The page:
What I love about blogging as both a reader and writer is the linking process. It creates a rich depth of ideas that is almost endless. Meg Hourihan quoted in Downes’ piece helped me think about this in a slightly different way when she talks about this as “distributed conversation.” One of the weblog’s characteristics is both that this conversation is distributed across a community of readers in tag team but also it is distributed across posts in each blog. Blogging is a cumulative conversation that may begin with a link in one post and then be developed a couple of days later and then developed further after others have made comments.
Both Downes and Hourihan emphasise that the blogging provides a format and a process not just a type of content. Blogging is not just online writing.
As another one of Downes’ sources, Will Richardson, writes:
Blogging starts with reading. It’s easy (at least for me) to forget that sometimes. I know that I’ve articulated the blogging process in that way many times before, but it still does seem very writing centered to me. But as Ken accurately points out, “blogging, at base, is writing down what you think when you read others.” And maybe that explains the disconnect I’ve been feeling between the act and the tool of late. The tool requires writing. (There is no blog without writing.) The act requires reading. (There is no blogging without reading.) Without reading, you’re just writing, not blogging, and that’s a pretty heady distinction (at least in this head.) And that really does change the expectations we have of our students, I think. They can use a Weblog to write, but in a different way they can also use it to blog, and in doing so they can develop an important skill that is not as easily taught with pen and paper or even the Internet and a word processor.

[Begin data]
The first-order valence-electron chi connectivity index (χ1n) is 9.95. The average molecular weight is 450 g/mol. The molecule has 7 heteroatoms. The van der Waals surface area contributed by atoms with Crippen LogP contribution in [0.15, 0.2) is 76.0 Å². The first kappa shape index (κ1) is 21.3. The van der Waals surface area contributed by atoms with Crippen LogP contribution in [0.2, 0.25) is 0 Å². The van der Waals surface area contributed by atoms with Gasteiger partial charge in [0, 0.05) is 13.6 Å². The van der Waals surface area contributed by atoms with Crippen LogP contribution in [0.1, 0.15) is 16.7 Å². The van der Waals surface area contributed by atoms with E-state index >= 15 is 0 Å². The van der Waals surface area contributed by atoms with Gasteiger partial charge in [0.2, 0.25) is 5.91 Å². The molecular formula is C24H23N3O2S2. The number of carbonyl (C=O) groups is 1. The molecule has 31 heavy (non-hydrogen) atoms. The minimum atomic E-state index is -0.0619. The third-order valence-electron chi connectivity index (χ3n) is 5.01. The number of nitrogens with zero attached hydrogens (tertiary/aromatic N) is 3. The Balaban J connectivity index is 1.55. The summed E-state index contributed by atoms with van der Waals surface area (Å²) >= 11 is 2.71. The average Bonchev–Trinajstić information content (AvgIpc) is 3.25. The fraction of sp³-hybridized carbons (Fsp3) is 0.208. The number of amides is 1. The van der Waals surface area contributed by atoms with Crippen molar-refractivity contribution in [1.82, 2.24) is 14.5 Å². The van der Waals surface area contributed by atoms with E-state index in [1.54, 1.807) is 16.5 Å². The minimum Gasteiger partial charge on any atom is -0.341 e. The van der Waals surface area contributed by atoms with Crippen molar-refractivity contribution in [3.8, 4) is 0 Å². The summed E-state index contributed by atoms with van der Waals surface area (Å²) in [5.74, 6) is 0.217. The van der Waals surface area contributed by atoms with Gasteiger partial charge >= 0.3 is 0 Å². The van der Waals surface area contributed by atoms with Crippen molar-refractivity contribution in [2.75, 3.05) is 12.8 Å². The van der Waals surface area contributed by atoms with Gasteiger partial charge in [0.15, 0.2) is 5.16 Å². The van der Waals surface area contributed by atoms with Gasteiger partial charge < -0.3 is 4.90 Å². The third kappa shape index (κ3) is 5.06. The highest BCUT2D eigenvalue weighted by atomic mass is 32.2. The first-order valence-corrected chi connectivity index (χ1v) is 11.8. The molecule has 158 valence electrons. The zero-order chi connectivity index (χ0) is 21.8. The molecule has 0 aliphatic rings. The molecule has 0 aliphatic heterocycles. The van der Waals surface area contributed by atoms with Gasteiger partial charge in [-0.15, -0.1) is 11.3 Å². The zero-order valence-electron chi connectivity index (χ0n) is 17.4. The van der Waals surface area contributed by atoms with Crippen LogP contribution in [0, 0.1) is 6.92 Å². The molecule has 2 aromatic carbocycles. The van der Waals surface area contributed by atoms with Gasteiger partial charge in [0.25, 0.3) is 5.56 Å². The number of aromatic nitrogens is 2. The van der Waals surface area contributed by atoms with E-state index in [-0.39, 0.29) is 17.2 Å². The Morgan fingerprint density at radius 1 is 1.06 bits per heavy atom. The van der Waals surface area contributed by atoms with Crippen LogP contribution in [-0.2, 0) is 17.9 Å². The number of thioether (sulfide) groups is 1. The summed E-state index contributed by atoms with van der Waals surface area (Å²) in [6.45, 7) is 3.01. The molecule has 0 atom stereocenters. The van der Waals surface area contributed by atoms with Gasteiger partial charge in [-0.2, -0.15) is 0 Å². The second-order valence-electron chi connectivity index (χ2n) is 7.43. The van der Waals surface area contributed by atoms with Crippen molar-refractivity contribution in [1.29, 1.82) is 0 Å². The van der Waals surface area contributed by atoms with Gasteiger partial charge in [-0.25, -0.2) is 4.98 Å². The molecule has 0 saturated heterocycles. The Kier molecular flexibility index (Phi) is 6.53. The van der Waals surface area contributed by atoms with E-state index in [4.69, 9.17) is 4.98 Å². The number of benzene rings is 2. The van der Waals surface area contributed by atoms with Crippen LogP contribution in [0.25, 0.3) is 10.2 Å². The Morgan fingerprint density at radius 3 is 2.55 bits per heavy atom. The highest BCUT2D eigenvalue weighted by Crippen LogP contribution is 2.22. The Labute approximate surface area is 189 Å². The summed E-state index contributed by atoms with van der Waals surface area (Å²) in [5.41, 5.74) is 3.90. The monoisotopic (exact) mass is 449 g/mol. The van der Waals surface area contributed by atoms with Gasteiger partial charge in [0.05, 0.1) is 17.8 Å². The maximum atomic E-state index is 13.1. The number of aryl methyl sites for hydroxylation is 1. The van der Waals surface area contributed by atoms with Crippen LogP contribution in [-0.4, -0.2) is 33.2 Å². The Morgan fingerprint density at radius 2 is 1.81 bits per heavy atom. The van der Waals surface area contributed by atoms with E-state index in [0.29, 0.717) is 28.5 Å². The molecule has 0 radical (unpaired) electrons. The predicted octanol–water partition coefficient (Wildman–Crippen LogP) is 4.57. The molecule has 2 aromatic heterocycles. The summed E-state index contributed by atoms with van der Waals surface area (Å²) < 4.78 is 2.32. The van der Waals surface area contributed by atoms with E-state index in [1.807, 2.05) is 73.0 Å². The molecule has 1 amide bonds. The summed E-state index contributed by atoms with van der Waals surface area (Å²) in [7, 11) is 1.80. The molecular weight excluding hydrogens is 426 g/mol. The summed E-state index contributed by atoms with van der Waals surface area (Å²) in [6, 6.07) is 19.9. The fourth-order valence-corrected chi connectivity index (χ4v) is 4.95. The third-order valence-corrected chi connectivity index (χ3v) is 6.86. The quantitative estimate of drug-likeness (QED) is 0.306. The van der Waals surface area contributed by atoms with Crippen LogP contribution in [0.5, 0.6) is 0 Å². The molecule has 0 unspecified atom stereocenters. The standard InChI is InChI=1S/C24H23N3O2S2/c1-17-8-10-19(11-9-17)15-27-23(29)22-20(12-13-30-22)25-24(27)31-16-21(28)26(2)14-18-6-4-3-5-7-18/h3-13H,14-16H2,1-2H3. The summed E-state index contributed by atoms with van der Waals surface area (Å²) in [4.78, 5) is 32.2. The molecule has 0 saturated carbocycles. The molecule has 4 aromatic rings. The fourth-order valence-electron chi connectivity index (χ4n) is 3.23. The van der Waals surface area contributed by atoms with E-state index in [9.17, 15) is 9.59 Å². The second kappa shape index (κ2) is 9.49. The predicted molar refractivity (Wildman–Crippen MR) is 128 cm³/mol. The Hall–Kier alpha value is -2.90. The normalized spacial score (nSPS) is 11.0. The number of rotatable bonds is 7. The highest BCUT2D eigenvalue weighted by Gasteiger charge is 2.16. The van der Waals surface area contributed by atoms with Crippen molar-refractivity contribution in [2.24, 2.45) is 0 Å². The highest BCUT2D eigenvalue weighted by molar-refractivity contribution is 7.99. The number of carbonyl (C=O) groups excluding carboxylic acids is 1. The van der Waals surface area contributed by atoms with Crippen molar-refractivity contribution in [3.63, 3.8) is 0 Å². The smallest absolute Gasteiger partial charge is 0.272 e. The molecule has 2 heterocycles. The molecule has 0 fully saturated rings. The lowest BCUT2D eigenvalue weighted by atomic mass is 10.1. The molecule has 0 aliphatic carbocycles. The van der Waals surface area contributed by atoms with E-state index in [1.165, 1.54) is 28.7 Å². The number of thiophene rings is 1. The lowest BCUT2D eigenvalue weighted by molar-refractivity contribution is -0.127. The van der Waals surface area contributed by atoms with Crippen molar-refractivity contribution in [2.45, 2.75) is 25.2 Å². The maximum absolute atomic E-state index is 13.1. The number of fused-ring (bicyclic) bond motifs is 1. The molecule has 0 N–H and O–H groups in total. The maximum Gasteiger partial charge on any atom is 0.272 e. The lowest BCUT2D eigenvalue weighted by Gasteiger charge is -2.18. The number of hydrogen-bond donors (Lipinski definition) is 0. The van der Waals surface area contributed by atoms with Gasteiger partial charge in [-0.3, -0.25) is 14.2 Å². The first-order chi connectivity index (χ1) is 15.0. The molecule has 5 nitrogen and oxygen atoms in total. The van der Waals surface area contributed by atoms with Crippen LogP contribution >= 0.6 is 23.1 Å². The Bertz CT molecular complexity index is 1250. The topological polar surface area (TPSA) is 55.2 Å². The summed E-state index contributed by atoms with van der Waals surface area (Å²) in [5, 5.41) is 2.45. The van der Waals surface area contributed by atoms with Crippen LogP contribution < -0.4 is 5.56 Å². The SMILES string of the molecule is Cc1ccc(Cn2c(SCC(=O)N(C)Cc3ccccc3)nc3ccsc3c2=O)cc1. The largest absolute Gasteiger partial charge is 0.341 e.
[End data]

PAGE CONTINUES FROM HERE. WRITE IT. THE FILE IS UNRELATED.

Ken Smith who is part of both Richardson and Downes’ blog conversation grounds what this conception of blogging might mean for educators:
And maybe that means that links are vital for new bloggers for a completely non-constructive reason. Instead of assigning students to go write, we should assign them to go read and then link to what interests them and write about why it does and what it means, not in order to make a connection or build social capital but because it is through quality linking (not the flaccid A-list stuff I spoofed above) that one first comes in contact with the essential acts of blogging: close reading and interpretation. Blogging, at base, is writing down what you think when you read others. If you keep at it, others will eventually write down what they think when they read you, and you’ll enter a new realm of blogging, a new realm of human connection.